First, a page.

WOMEN CELEBRATE 100 YEARS OF VOTING
I walked to the 400 Block of downtown Wausau for the Celebration of White Women Voting for the past 100 years. People came in costumes from 100 years ago. People wore masks to deal with the current virus. Red, white and blue sashes added color to the white gowns worn by the “suffragists.”
Katie Rosenberg, mayor of Wausau, talked about her great-grandmother writing letters to help women achieve the right to vote. Katie stands on the shoulders of the women before her, who paved the way for women’s right to participate in government.
Barb Munson of Mosinee is a long-time activist. For years she has worked for removal of Native American titles used as mascots by high school teams. She reminded us how significantly the first suffragists drew from the Iroquois Confederacy as a form for governance.
In the Iroquois model, clan mothers chose the representing chiefs on the Grand Council. Clan mothers could also remove them from the council. This provided a gender balance.
Native American women received the right to vote in 1971.
Kayley McColley represented Black Lives Matter. She is twenty years old and a student in nursing at Northcentral Technical College. She reminded us that black women were excluded from the suffrage movement 100 years ago. Black women waited until 1965 to vote.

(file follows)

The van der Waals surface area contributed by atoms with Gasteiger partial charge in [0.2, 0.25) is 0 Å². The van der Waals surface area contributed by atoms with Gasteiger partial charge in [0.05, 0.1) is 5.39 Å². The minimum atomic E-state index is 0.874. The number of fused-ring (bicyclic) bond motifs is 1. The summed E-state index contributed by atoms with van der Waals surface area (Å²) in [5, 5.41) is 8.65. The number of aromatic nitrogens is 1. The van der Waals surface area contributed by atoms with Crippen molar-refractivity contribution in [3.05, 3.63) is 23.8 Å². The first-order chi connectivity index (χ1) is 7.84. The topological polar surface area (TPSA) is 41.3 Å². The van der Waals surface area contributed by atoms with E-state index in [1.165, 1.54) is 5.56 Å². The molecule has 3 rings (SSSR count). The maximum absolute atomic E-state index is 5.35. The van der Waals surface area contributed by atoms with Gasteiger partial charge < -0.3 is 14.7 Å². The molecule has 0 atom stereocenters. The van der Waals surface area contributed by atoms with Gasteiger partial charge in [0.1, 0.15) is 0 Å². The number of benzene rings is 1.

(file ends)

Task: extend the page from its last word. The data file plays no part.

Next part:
Black women are still being excluded from equal pay and other necessities. We all can do our part by recognizing, encouraging and supporting black women in voting, in their professions and in education.
Ka Lo represented the Marathon County Board. She told how Asian-American women did not have the right to vote until 1971. That is not very long ago.
Organizers of the event had made beautiful posters for us to use on the march. The wind blew some of the posters off the stage, but they were recovered. It reminded me of the winds of change blowing right now in our time. I was not aware of all the work these women had done and continue to do in our community. This event made it possible for us to recognize each other’s work and to be encouraged by it.
We marched from the 400 Block to the Yawkey Park of Wausau. There we heard Vickie Richmond Hawkins, representing a suffragist. She explained the difference between suffragette and suffragist. A “suffragist” worked in peaceful constitutional campaigns. Later, women who used more direct action beyond the campaign were called “suffragettes.” She told of the jailings, hunger strikes and forced feeding that suffragettes endured.
Ashley Buchacek of the YWCA told about the work of the YWCA in empowering women. Much has been achieved, but more needs to be done. We build on the work of each other.
Nancy Schulz represented the AAUW (American Association of University Women), the group that organized this event. Other groups that supported this event are: Marathon County Historical Society, League of Women Voters of Wisconsin, YWCA of Wausau, Women For Women, Black Lives Matter, Our Wisconsin Revolution, One Wausau, Citizen Action Northcentral Co-op, NAOMI, Wausau United to Amend and Building Unity Project.
Several speakers reminded us of how we stand on the shoulders of the people before us, who paved the way for advancement of women’s rights. Now it is our turn to give our shoulders for the next generation.